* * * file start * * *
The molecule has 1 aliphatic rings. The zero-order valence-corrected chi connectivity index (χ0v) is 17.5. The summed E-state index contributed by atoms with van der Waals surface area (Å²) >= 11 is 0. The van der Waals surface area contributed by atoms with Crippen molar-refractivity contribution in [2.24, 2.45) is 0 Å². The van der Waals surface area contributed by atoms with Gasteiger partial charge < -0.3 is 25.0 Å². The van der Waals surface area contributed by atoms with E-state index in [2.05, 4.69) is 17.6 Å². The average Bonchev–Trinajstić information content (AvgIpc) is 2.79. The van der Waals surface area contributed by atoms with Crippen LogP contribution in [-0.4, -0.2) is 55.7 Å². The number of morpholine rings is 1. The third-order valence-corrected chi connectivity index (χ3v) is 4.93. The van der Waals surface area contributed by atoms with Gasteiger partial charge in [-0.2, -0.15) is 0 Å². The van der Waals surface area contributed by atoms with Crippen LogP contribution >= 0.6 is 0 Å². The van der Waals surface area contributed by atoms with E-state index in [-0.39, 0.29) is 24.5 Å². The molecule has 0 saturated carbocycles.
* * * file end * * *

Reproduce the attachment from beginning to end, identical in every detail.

The molecule has 1 aliphatic rings. The zero-order valence-corrected chi connectivity index (χ0v) is 17.5. The summed E-state index contributed by atoms with van der Waals surface area (Å²) >= 11 is 0. The van der Waals surface area contributed by atoms with Crippen molar-refractivity contribution in [2.24, 2.45) is 0 Å². The van der Waals surface area contributed by atoms with Gasteiger partial charge < -0.3 is 25.0 Å². The van der Waals surface area contributed by atoms with E-state index in [2.05, 4.69) is 17.6 Å². The average Bonchev–Trinajstić information content (AvgIpc) is 2.79. The van der Waals surface area contributed by atoms with Crippen LogP contribution in [-0.4, -0.2) is 55.7 Å². The number of morpholine rings is 1. The third-order valence-corrected chi connectivity index (χ3v) is 4.93. The van der Waals surface area contributed by atoms with Gasteiger partial charge in [-0.2, -0.15) is 0 Å². The van der Waals surface area contributed by atoms with Crippen LogP contribution >= 0.6 is 0 Å². The van der Waals surface area contributed by atoms with E-state index in [-0.39, 0.29) is 24.5 Å². The molecule has 0 saturated carbocycles.